Semiosis by Sue Burke

Vertigo

Mad Mountain Man
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I was drawn to this book by something I rarely taking much note of – another author’s endorsement. However, in this case the endorser was Adrian Tchaikovsky, whose SF work I have greatly admired, so I decided to take a look, despite the reviews suggesting something of a marmite reaction to it. Having now read it I can certainly see why that reader reaction would be mixed and also why Tchaikovsky would have liked it; it is very well researched, hard science speculation of how alien biology might develop given a planet where that biology has had a billion years longer than Earth to simmer away on the crucible of evolution. Right up Tchaikovsky’s street!

Relatively recent research has shown that plants can sense their siblings/children and assist them by sharing nutrients and even warning of dangers. Equally they can actively attack rival plants by depriving them of water, nutrients and or sunlight, even poisoning them in some cases. These ideas combined with the possible effects of an extra billion years of evolution form the backdrop of this fascinating book about a small human colony being set up on such a planet and having to ‘negotiate’ with the native fauna and flora to survive.

The science and ideas behind this book are absolutely 5 stars but the writing, sadly, does not really sing with equal brilliance. One problem is that the story, and indeed the science, needs to cover a period greater than a single human lifespan, necessitating a writing style I’m not hugely fond of. Each generation has a new character POV and there are quite a few of them, and they are all written first person, and none of them is particularly likeable. Oh dear! I found myself wrapped up in a story that I loved told by people that, by and large, I didn’t hate but most certainly didn’t love. I also had a big problem with the original colonists’ almost complete abandonment of all their principles – the motivation for their colony in the first place – at the first sign of problems, this, for me, lacked plausibility, something I hold very dear in my reading. Consequently, I found the writing much closer to 3 stars. There is a second book and I found the story sufficiently compelling, with such fascinating possibilities for the sequel, that I am amply motivated to continue with the next book.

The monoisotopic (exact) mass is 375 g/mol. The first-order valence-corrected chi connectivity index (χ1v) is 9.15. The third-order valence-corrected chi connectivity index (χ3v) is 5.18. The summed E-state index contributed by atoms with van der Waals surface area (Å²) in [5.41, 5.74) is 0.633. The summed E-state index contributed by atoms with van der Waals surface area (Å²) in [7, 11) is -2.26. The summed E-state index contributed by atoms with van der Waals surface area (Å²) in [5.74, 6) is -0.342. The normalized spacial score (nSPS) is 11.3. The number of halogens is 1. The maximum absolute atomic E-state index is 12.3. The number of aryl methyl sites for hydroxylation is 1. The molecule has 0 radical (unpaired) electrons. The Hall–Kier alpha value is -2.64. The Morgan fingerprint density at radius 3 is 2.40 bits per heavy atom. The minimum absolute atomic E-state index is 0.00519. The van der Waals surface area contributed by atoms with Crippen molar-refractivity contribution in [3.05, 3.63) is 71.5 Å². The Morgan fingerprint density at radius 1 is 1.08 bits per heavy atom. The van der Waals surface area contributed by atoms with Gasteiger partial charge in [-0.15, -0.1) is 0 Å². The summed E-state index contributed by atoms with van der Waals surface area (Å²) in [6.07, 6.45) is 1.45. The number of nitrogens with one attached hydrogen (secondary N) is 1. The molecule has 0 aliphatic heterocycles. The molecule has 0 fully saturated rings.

4/5 stars
 

CTRandall

I have my very own plant pot!
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Maddening! The premise is hugely attractive to me but I'm really bugged by books where the author spent all of their time thinking about the science and not enough time working on the story and writing. Still, I may have to give this a try...
 

Vertigo

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Maddening! The premise is hugely attractive to me but I'm really bugged by books where the author spent all of their time thinking about the science and not enough time working on the story and writing. Still, I may have to give this a try...
Well in fairness I did say the story is quite good too. My problem is the lack of protagonists that I can empathise with. This is normally something I just dislike but not too intensely but here, with all the POVs being first person, you are sort of up close and personal with them, so to speak, and that did give me a problem.

However I still think it deserves recommending but probably mostly for people who will like the science as that is probably the strongest feature. My mentioning of Adrian Tchaikovsky was not casual, there are a lot of parallels including, to be honest, Tchaikovsky's own characters in the Children of Time books who, whilst probably better drawn than Burke's characters, are nevertheless not hugely sympathetic for the most part.
 
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